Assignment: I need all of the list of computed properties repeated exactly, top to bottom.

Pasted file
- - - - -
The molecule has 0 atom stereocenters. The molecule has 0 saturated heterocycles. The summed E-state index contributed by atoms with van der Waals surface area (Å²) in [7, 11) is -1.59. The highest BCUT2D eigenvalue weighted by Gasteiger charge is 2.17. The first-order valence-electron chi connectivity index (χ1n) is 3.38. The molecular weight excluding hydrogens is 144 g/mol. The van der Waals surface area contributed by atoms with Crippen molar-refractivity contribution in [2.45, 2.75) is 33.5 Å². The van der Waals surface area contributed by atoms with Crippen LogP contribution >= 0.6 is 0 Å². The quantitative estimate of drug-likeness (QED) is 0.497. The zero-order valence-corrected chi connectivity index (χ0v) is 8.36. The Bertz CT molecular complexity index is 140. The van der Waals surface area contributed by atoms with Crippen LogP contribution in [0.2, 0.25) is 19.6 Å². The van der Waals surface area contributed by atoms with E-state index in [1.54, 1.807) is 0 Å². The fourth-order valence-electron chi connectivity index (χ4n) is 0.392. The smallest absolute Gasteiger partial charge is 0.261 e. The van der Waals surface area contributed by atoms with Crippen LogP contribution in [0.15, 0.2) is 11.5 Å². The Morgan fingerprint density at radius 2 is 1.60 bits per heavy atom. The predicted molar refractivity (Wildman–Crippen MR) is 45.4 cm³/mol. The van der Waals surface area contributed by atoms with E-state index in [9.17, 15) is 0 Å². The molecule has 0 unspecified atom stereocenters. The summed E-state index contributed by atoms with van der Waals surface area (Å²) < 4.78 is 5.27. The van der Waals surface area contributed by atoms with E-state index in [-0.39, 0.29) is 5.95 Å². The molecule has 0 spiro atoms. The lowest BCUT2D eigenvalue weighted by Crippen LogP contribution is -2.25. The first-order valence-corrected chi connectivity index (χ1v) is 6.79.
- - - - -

The molecule has 0 atom stereocenters. The molecule has 0 saturated heterocycles. The summed E-state index contributed by atoms with van der Waals surface area (Å²) in [7, 11) is -1.59. The highest BCUT2D eigenvalue weighted by Gasteiger charge is 2.17. The first-order valence-electron chi connectivity index (χ1n) is 3.38. The molecular weight excluding hydrogens is 144 g/mol. The van der Waals surface area contributed by atoms with Crippen molar-refractivity contribution in [2.45, 2.75) is 33.5 Å². The van der Waals surface area contributed by atoms with Crippen LogP contribution >= 0.6 is 0 Å². The quantitative estimate of drug-likeness (QED) is 0.497. The zero-order valence-corrected chi connectivity index (χ0v) is 8.36. The Bertz CT molecular complexity index is 140. The van der Waals surface area contributed by atoms with Crippen LogP contribution in [0.2, 0.25) is 19.6 Å². The van der Waals surface area contributed by atoms with E-state index in [1.54, 1.807) is 0 Å². The fourth-order valence-electron chi connectivity index (χ4n) is 0.392. The smallest absolute Gasteiger partial charge is 0.261 e. The van der Waals surface area contributed by atoms with Crippen LogP contribution in [0.15, 0.2) is 11.5 Å². The Morgan fingerprint density at radius 2 is 1.60 bits per heavy atom. The predicted molar refractivity (Wildman–Crippen MR) is 45.4 cm³/mol. The van der Waals surface area contributed by atoms with E-state index in [9.17, 15) is 0 Å². The molecule has 0 unspecified atom stereocenters. The summed E-state index contributed by atoms with van der Waals surface area (Å²) < 4.78 is 5.27. The van der Waals surface area contributed by atoms with E-state index in [-0.39, 0.29) is 5.95 Å². The molecule has 0 spiro atoms. The lowest BCUT2D eigenvalue weighted by Crippen LogP contribution is -2.25. The first-order valence-corrected chi connectivity index (χ1v) is 6.79.